Child's, The English And Scottish Ballads

Volume 2 of 8 from 1860 edition

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272
MAX COLVIN.
The story of this ballad has apparently some con­nection with Bluebeard, but it is hard to say what the connection is. (See Fitchers Vogel in the Grimms' K. u. H.-Marchen, No. 46, and notes.) The versions of the ballad in other languages are all but innumerable: e. g. Rofvaren Rymer, Rofvaren Brun, Svenska F.-V., No. 82, 83 ; Den Falske Riddaren, Arwidsson, No. 44; Ulrich und Aennchen, SchSn Ulrich «. Roth-Aenn-chen, Schon Ulrich und Rautendelein, Ulinger, Herr Halewyn, etc., in Wunderhorn, i. 274 ; Uhland, 141-157 (four copies); Erk, Liederhort, 91, 93; Erlach, iii. 450; Zuccalmaglio, Deutsche Volkslieder, No. 15; Hoffmann, Schlesische Volkslieder, No. 12, 13, and Niederldndische Volkslieder, No. 9, 10; etc. etc. A very brief Italian ballad will be found in the Appen­dix, p. 391, which seems to have the same theme. In some of the ballads the treacherous seducer is an en­chanter, who prevails upon the maid to go with him by the power of a spell.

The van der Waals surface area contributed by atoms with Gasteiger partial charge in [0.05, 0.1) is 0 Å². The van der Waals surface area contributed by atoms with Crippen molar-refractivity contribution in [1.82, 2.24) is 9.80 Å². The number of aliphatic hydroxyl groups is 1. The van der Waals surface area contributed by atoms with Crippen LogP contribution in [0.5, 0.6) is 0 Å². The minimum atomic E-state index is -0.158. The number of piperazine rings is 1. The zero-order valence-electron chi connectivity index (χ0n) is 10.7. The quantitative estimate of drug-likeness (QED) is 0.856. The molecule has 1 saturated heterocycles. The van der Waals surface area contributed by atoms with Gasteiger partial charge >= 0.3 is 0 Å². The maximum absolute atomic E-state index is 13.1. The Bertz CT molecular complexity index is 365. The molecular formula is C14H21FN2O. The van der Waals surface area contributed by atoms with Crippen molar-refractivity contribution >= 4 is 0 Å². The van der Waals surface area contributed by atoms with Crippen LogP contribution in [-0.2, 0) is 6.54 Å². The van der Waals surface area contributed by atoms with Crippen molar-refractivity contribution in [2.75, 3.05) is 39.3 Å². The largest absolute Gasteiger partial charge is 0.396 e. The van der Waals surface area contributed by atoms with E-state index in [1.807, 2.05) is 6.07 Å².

May Colvin was first published in Herd's Collection, vol. i. 153. The copy here given is one obtained from recitation by Motherwell, (Minstrelsy, p. 67,) collated by him with that of Herd. It is defective at the end. The other versions in Sharpe's Ballad Book, p. 45, and Buchan's Ballads of the North of Scotland, ii. 45, though they are provided with some sort of conclu­sion, are not worth reprinting. A modernized version, styled The Outlandish Knight, is inserted in the Notes to Scottish Traditional Versions of Ancient Ballads, Percy Society, vol. xvii. 101.
Carlton Castle, on the coast of Carrick, is affirmed by the country people, according to Mr. Chambers, to have been the residence of the perfidious knight, and







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